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Development of antibiotic resistance in periprosthetic joint infection after total knee arthroplasty

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The management of periprosthetic joint infection (PJI) after total knee arthroplasty (TKA) is challenging. The correct antibiotic management remains elusive due to differences in epidemiology and resistance between countries, and reports in the literature. Before the efficacy of surgical treatment is investigated, it is crucial to analyze the bacterial strains causing PJI, especially for patients in whom no organisms are grown.


A review of all revision TKAs which were undertaken between 2006 and 2018 in a tertiary referral centre was performed, including all those meeting the consensus criteria for PJI, in which organisms were identified. Using a cluster analysis, three chronological time periods were created. We then evaluated the antibiotic resistance of the identified bacteria between these three clusters and the effectiveness of our antibiotic regime.


We identified 129 PJIs with 161 culture identified bacteria in 97 patients. Coagulase-negative staphylococci (CNS) were identified in 46.6% cultures, followed by Staphylococcus aureus in 19.8%. The overall resistance to antibiotics did not increase significantly during the study period (p = 0.454). However, CNS resistance to teicoplanin (p < 0.001), fosfomycin (p = 0.016), and tetracycline (p = 0.014) increased significantly. Vancomycin had an 84.4% overall sensitivity and 100% CNS sensitivity and was the most effective agent.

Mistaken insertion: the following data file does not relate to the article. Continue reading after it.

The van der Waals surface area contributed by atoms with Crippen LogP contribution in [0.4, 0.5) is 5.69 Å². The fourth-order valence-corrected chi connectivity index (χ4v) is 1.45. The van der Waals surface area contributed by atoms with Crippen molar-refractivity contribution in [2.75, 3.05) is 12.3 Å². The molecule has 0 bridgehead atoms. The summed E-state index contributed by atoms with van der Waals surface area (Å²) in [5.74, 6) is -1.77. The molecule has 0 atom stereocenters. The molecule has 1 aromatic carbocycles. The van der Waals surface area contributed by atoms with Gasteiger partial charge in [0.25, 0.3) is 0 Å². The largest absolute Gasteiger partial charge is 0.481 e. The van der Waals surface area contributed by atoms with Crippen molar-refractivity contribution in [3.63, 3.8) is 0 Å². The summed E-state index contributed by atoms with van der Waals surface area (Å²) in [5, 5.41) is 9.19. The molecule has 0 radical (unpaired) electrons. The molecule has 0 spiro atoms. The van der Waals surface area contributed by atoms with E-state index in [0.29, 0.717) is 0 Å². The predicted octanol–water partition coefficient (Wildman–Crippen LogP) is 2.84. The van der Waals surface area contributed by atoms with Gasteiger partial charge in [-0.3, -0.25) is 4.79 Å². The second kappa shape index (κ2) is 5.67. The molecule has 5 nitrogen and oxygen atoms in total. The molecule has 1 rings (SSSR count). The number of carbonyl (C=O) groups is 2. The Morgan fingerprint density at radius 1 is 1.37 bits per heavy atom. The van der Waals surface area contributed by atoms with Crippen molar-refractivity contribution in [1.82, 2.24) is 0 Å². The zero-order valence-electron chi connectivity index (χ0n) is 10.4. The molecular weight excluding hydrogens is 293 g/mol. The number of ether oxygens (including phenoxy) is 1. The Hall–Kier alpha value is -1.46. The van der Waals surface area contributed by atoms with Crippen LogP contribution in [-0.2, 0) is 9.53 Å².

Although we were unable to show an overall increase in antibiotic resistance in organisms that cause PJI after TKA during the study period, this was not true for CNS. It is concerning that resistance of CNS to new antibiotics, but not vancomycin, has increased in a little more than a decade. Our findings suggest that referral centres should continuously monitor their bacteriological analyses, as these have significant implications for prophylactic treatment in both primary arthroplasty and revision arthroplasty for PJI.

Cite this article: Bone Joint J 2021;103-B(6 Supple A):171–176.

Correspondence should be sent to Antonio Klasan. E-mail:

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